Hypothesis: The suprascapular nerve and its articular branch innervate the acromioclavicular (AC) joint. Documenting the detailed anatomy of this innervation in the AC joint, including the pertinent surgical and anatomic relationships of the suprascapular nerve and its branches to the AC joint, will aid in the prevention of injury and the reduction of risk of denervation during shoulder surgery.
Materials and methods: Twelve shoulders from 6 embalmed human cadavers were bilaterally dissected to study the course of the suprascapular nerve and its motor and sensory branches.
Results: The sensory branch runs superiorly to the supraspinatus muscle towards the AC joint. The average distance from the supraglenoid tubercle to the nerve at the coracoid base was 15 mm. The average distance from the coracoclavicular ligaments to the nerve at the coracoid base was 6 mm. The average distance from the spinoglenoid notch to the sensory branch at the suprascapular notch was 22 mm. The average length of the sensory branch was 30 mm. In half of the specimen shoulders, the suprascapular artery accompanied the nerve at the suprascapular notch under the transverse scapular ligament.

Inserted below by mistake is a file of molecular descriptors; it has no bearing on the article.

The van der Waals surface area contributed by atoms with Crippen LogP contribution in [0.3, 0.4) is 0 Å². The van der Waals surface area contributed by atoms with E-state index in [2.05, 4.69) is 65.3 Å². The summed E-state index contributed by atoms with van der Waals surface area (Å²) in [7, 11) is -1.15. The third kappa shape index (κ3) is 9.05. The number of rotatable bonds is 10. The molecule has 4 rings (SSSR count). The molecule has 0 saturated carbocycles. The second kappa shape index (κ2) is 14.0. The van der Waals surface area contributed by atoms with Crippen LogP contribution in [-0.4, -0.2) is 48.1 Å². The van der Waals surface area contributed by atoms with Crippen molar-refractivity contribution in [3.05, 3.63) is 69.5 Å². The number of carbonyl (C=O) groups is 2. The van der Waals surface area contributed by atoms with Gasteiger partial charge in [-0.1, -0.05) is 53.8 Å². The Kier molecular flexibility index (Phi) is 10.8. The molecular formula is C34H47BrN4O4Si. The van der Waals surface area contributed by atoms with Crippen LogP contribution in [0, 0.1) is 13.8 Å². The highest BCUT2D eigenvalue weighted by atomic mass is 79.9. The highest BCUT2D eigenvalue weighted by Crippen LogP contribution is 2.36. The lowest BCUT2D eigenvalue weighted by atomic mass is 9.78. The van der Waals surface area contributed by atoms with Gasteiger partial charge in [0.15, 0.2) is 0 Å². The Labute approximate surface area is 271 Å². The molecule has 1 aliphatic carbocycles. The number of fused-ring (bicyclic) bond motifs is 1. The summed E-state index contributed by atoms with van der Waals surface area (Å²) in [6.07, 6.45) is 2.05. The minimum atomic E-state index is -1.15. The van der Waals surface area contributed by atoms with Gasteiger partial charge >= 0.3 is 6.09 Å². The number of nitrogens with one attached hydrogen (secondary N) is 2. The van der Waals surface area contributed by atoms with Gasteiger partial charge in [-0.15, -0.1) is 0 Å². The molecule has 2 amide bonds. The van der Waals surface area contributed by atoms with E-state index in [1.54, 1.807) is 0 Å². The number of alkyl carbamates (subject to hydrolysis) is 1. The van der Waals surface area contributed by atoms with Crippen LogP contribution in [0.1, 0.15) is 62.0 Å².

Discussion: The innervation of the AC joint by the suprascapular nerve has been described, along with pertinent distances to anatomic landmarks. The sensory branch of the suprascapular nerve, which passed through the scapular notch inferior to the transverse scapular ligament, was found in 100% of the study specimens.
Conclusion: The sensory branch of the suprascapular nerve runs superiorly to the supraspinatus muscle towards the AC joint. The detailed information can be used to help decrease the risk of nerve injury during shoulder surgery and to aid in effectively diagnosing and treating AC joint-related disorders.
Published by Mosby, Inc.